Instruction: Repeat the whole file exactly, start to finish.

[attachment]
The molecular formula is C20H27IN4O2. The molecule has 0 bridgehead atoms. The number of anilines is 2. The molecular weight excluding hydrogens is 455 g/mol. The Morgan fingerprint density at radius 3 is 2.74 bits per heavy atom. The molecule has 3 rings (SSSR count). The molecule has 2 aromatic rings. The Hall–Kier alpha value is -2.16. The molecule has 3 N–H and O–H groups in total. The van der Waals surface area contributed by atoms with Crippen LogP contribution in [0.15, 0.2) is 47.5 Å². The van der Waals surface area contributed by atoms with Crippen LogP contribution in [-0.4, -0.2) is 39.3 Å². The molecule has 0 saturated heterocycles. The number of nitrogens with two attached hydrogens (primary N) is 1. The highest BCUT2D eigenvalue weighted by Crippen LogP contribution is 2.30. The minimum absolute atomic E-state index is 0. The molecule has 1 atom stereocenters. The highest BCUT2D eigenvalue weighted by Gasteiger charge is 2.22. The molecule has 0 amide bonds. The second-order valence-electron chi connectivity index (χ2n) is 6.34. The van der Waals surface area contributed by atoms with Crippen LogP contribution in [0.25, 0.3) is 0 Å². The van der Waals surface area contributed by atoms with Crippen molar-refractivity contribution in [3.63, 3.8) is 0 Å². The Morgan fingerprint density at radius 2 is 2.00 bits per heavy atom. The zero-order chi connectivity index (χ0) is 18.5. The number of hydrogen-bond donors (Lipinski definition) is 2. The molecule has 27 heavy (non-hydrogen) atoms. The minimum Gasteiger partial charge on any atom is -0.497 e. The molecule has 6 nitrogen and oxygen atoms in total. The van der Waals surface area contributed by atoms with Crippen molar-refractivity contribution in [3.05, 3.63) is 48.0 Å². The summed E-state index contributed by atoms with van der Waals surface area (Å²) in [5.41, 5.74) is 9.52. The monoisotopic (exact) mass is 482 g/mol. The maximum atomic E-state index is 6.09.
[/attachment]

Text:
The molecular formula is C20H27IN4O2. The molecule has 0 bridgehead atoms. The number of anilines is 2. The molecular weight excluding hydrogens is 455 g/mol. The Morgan fingerprint density at radius 3 is 2.74 bits per heavy atom. The molecule has 3 rings (SSSR count). The molecule has 2 aromatic rings. The Hall–Kier alpha value is -2.16. The molecule has 3 N–H and O–H groups in total. The van der Waals surface area contributed by atoms with Crippen LogP contribution in [0.15, 0.2) is 47.5 Å². The van der Waals surface area contributed by atoms with Crippen LogP contribution in [-0.4, -0.2) is 39.3 Å². The molecule has 0 saturated heterocycles. The number of nitrogens with two attached hydrogens (primary N) is 1. The highest BCUT2D eigenvalue weighted by Crippen LogP contribution is 2.30. The minimum absolute atomic E-state index is 0. The molecule has 1 atom stereocenters. The highest BCUT2D eigenvalue weighted by Gasteiger charge is 2.22. The molecule has 0 amide bonds. The second-order valence-electron chi connectivity index (χ2n) is 6.34. The van der Waals surface area contributed by atoms with Crippen LogP contribution in [0.25, 0.3) is 0 Å². The van der Waals surface area contributed by atoms with Crippen molar-refractivity contribution in [3.63, 3.8) is 0 Å². The Morgan fingerprint density at radius 2 is 2.00 bits per heavy atom. The zero-order chi connectivity index (χ0) is 18.5. The number of hydrogen-bond donors (Lipinski definition) is 2. The molecule has 27 heavy (non-hydrogen) atoms. The minimum Gasteiger partial charge on any atom is -0.497 e. The molecule has 6 nitrogen and oxygen atoms in total. The van der Waals surface area contributed by atoms with Crippen molar-refractivity contribution in [3.05, 3.63) is 48.0 Å². The summed E-state index contributed by atoms with van der Waals surface area (Å²) in [5.41, 5.74) is 9.52. The monoisotopic (exact) mass is 482 g/mol. The maximum atomic E-state index is 6.09.